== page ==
How animals in the hydrothermal vent can live with the high temperature.

Robert Clark rgregoryclark at yahoo.com
Sun Mar 31 02:25:54 EST 2002

Given the high resistance to heat and radiation of the infectious
agent in BSE type diseases has there been any research into the
possibility that high heating or radiation might cause the protein
deformations seen to accompany these diseases?
 I'm thinking of the reports that high heating of beef can produce
cancer causing chemicals.

       Bob Clark

enigl at aol.com (Davin C. Enigl) wrote in message news:<3ca62a11.27924152 at news.earthlink.net>...
> On Fri, 29 Mar 2002 15:10:21 -0600, "Paul F. Dietz"
> <dietz at interaccess.com> wrote:
> >"Davin C. Enigl" wrote:
> >
> >> Yet, I read prions survive 1000C for 1 hour, and higher temperatures
> >> that would normaly "ash" naked amino acids.
> >
> >I seriously doubt prions survive unchanged for 1 hour at 1000 C.
> >Perhaps they get converted to a carbonized nanolump that
> >has a similar shape and can initiate the same conformational
> >chain reaction in the affected proteins.
> >
> >	Paul
> Well, never-the-less the I read article claimed the prion was still
> caused BSE, so I was not affected very much if at all -- certainly not
> to the point where anyone would claim they were denatured.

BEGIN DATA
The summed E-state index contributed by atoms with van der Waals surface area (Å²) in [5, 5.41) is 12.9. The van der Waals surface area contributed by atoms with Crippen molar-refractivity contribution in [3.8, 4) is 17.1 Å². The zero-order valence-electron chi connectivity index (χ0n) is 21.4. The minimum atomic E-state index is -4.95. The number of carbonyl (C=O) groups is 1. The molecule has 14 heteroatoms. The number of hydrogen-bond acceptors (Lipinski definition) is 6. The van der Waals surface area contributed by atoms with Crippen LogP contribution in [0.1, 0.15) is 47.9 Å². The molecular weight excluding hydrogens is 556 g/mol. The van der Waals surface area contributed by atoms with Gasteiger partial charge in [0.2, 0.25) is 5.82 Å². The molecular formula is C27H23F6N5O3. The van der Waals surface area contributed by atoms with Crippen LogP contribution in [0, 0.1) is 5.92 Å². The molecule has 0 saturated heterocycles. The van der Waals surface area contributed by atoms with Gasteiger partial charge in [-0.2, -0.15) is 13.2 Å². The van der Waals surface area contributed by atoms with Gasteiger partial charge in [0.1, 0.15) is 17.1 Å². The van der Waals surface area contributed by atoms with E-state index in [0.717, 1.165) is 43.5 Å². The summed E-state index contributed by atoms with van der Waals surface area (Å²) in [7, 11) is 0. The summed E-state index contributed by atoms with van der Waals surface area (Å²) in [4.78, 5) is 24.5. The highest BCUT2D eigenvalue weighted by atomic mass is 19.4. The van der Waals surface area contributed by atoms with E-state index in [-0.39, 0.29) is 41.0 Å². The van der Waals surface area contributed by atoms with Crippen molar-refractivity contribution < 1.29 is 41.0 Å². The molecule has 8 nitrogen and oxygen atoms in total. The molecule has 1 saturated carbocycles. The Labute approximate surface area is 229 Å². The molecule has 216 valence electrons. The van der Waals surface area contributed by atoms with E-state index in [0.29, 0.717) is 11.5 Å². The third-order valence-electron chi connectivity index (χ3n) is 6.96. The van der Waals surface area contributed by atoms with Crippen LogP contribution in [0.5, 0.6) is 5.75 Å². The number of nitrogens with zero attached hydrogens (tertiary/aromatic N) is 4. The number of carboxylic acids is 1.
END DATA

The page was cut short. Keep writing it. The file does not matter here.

> This "survival after ashing" was also stated as a fact, by Paul
> Brown's research at the US National Institutes of Health.
> As you know, catalysts like prions must be quite specific via the
> "lock and key" theory.   Therefore, I can not see how a break in say,
> the beta sheet conformation could still cause disease.  The alpha
> helical form (normal) is easily denatured however.
> Also, sterilization by heat alone is not enough to make me comfortable
> . . .  we add a 1.0 M NaOH flood over the item to be sterilized and
> then autoclaving at 132  C for 5 hours is our current standard, --
> UCSF recommended this some years ago.  I am not sure what F sub-zero
> at 132C that works out to for 1000C for 1 hour dry heat, -- but the
> NaOH water solution certainly must lower the D-value more than
> autoclaving alone.
> This has significance for extreme-ophile research and
> Astromicrobiology theory.
> -- Davin

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